Can my auto insurance company sue me? [Expert Advice]
Car insurance companies usually will not sue their own customers, but there are some exceptions. Read on to find out when you might be at risk of getting sued by an insurance company.
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UPDATED: Jun 10, 2022
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- Your car insurance company is unlikely to sue you for getting into an accident and filing a claim
- If you commit auto insurance fraud, your insurance company can take you to court
- If you have an accident, the other driver’s insurance company can sue you to recover the damage
Many people fear being sued, and rightly so, as being involved in a lawsuit is an expensive and time-consuming process. If you’ve been involved in an accident, you may even worry that your auto insurance company might sue you. It can cause you to wonder “can my insurance company sue me?” Could you face a lawsuit with another driver’s insurance company? Read on to find out.
Can my auto insurance company sue me?
Your car insurance company is highly unlikely to sue you for being involved in an accident. You are their customer, and it is their job to work with you and not work against you. They must compensate for the damages up to the limits stated in your insurance policy.
What if the accident is your fault? Can you claim auto insurance if it’s your fault? It is the insurance company’s job to cover you even if you are at fault.
Your auto insurance company will not sue you simply because you got into an accident. This doesn’t mean you have free rein. You can find yourself in a lawsuit for breach of contract or a bad-faith claim.
Another reason your auto insurance company will not sue its customers is that they are in business to make money. Suing their customers will cost them a lot of time and money and will give them a poor reputation. Therefore, suing their clients isn’t in an auto insurance company’s best interest.
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Can another car insurance company sue me?
Yes, the other driver’s insurance company can sue you. But this isn’t as simple as it sounds. The chances of you being sued by the other driver’s insurance company will depend on the state you live in and the car insurance requirements in your state. If you live in a no-fault state, you probably do not have to worry about getting sued by the other motorist’s insurance company. But If you live in an at-fault state, the other driver’s insurer can sue you.
Receiving any communication about lawsuits can be scary. If you find yourself being sued by a car insurance company, you should take the following steps.
- Contact your insurance company as soon as you receive a subpoena or a complaint, as this is a time-sensitive process
- The insurance company will provide a lawyer for you. Your insurance company is required by the terms of the policy to provide an attorney.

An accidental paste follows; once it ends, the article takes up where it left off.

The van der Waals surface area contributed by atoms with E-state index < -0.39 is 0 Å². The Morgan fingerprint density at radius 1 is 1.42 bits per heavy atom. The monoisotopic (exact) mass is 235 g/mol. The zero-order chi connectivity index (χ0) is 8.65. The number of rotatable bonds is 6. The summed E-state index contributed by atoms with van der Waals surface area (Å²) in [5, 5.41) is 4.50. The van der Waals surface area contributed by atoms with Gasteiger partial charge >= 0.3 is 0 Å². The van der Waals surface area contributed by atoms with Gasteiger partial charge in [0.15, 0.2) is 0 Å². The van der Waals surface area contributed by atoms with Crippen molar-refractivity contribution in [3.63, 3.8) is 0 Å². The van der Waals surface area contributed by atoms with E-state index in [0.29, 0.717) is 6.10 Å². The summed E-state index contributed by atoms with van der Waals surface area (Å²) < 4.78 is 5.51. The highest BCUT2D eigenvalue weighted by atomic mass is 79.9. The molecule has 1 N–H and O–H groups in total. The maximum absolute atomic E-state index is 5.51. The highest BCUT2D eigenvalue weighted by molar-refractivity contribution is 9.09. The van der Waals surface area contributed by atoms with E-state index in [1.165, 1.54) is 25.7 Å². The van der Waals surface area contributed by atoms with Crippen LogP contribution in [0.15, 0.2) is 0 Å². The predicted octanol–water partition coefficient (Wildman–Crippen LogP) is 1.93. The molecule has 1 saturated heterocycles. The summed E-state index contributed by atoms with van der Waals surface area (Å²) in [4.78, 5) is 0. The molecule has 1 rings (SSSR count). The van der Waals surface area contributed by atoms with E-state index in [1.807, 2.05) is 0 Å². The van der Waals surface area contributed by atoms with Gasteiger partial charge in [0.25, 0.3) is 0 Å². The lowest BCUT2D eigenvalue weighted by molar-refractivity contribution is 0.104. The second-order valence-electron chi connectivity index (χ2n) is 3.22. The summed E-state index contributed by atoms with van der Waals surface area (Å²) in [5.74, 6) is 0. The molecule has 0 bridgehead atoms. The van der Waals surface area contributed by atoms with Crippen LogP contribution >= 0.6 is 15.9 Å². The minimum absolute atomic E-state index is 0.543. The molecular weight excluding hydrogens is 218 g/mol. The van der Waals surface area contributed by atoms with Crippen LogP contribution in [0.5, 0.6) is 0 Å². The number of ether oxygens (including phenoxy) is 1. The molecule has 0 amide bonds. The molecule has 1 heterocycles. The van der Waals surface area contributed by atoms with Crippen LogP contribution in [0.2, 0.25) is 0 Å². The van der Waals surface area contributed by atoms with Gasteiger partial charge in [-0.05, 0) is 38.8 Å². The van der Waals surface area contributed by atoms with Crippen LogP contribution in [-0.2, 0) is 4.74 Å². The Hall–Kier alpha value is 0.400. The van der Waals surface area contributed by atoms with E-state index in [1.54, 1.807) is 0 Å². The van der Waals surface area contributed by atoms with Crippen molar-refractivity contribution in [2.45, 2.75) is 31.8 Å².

- Your attorney will file an appearance on your behalf
- All the further communication will go through your lawyer
- You will have to pay for the damages that occurred to the other vehicle if you lose the lawsuit and the damages sustained are beyond your coverage limit.
If you live in an at-fault state, how do you protect yourself from being sued? You will need liability insurance to protect yourself. In case you are involved in an accident and have liability insurance, your auto insurance company will pay up to the limit of your policy. Your auto insurance pays up to the limits of bodily injury to settle lawsuits if you are sued. If the damages suffered by the other driver are more than your liability coverage, you will have to pay the difference out of pocket.
Can my auto insurance company sue me for fraud?
Yes, you can. While insurance companies are liable to pay for the damage that occurs to your vehicle when you have an accident, they aren’t in the business of getting duped.
To detect insurance fraud auto companies keep a close eye on suspicious behavior such as:
- Your claim history. Insurance companies keep a record of all the claims made by you. If you have a history of making frequent claims or if you make a very large claim when you have no history of previous claims, such behavior might make your insurer suspicious. Check your insurance claims history to see what they are looking at.
- Financial problems. If your claim coincides with financial issues, this will make your insurer suspicious as you have a motive and a need for money.
- Adding more coverage just before a loss. Should you have an accident just days after doubling your coverage, this could be a red flag that might make your insurer suspicious of fraud.
These behaviors don’t prove that your claim is fraudulent. However, it might make the insurance company wary of potential fraud, and they might ask you for additional explanations to prove your case.
Final Thoughts on Being Sued by an Auto Insurance Company
Your chances of getting sued by your auto insurance company are relatively low. In case you are involved in an accident, the other driver’s insurance company may sue you, but your insurance company will be there to help you. Your insurer is unlikely to sue you as long as you don’t commit fraud.
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